Hanggai

Genre: World

Hanggai is a Chinese folk music group from Beijing who specialise in a blend of Mongolian folk music and more modern styles such as punk rock. Some of the members are ethnic Mongolians while the remaining are ethnic Han who specialize in Mongolian instruments. All of the members hail from Inner Mongolia and Beijing.

The term “Hanggai” itself is a Mongolian word referring to an idealized natural landscape of sprawling grasslands, mountains, rivers, trees, and blue skies. The band was created when leader Ilchi, captivated by the sound of throat singing and wanting to rediscover his ethnic heritage, travelled to Inner Mongolia to learn the art. It was there that he met fellow band members Hugejiltu and Bagen. In an interview with NPR Ilchi stated that, "Most of our people have moved away from the old way of life…After moving to the cities, many of us have gradually been subjected to a very strong cultural invasion by an oppressive culture. So this traditional music has completely lost its space."

The members of Hanggai come from diverse backgrounds with singer Ilchi having once been the front man of punk band T9.These eclectic experiences have come together to give Hanggai Band a particularly unique sound blending Mongolian folk music with more popular forms such as punk. In an interview with Spinner, Ilchi stated that amongst the group’s many influences, Western artists such as, “Pink Floyd, Radiohead, Rage Against the Machine, Secret Machines, Electralane and Neil Diamond…” have played a large role in shaping the band’s music. Indeed, although the core of their sound is based around the morin khuur and the tobushuur, two traditional instruments, the band also incorporates some much less traditional fare.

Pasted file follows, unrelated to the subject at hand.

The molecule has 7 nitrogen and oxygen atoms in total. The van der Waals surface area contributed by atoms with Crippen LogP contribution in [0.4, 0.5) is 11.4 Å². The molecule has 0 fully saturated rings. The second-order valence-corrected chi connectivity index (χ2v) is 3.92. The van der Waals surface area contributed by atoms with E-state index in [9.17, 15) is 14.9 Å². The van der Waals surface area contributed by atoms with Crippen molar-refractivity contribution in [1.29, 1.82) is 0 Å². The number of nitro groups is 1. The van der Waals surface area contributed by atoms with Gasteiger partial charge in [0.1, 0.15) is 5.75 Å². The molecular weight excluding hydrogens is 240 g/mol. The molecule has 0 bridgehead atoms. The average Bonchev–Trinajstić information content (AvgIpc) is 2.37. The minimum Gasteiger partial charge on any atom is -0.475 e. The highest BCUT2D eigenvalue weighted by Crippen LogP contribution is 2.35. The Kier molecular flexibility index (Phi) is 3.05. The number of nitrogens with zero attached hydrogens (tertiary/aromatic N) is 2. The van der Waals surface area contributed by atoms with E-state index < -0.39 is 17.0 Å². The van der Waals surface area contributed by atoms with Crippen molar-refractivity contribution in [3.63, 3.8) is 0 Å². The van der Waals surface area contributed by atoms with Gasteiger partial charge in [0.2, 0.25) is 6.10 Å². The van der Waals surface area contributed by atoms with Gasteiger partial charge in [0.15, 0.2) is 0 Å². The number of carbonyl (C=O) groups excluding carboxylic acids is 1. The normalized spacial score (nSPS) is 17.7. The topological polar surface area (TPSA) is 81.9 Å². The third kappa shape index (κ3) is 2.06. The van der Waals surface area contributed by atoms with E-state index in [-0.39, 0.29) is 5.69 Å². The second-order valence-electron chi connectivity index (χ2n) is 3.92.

In their first album, Introducing Hanggai, the band also made heavy use of electric guitars, computer programming, bass, and banjoes in order create a more seamless and modern sound.

All the songs are adaptations of Mongolian folk songs and are sung in Mongolian incorporating throat singing, a Mongolian technique in which the artist emits two different pitches at the same time.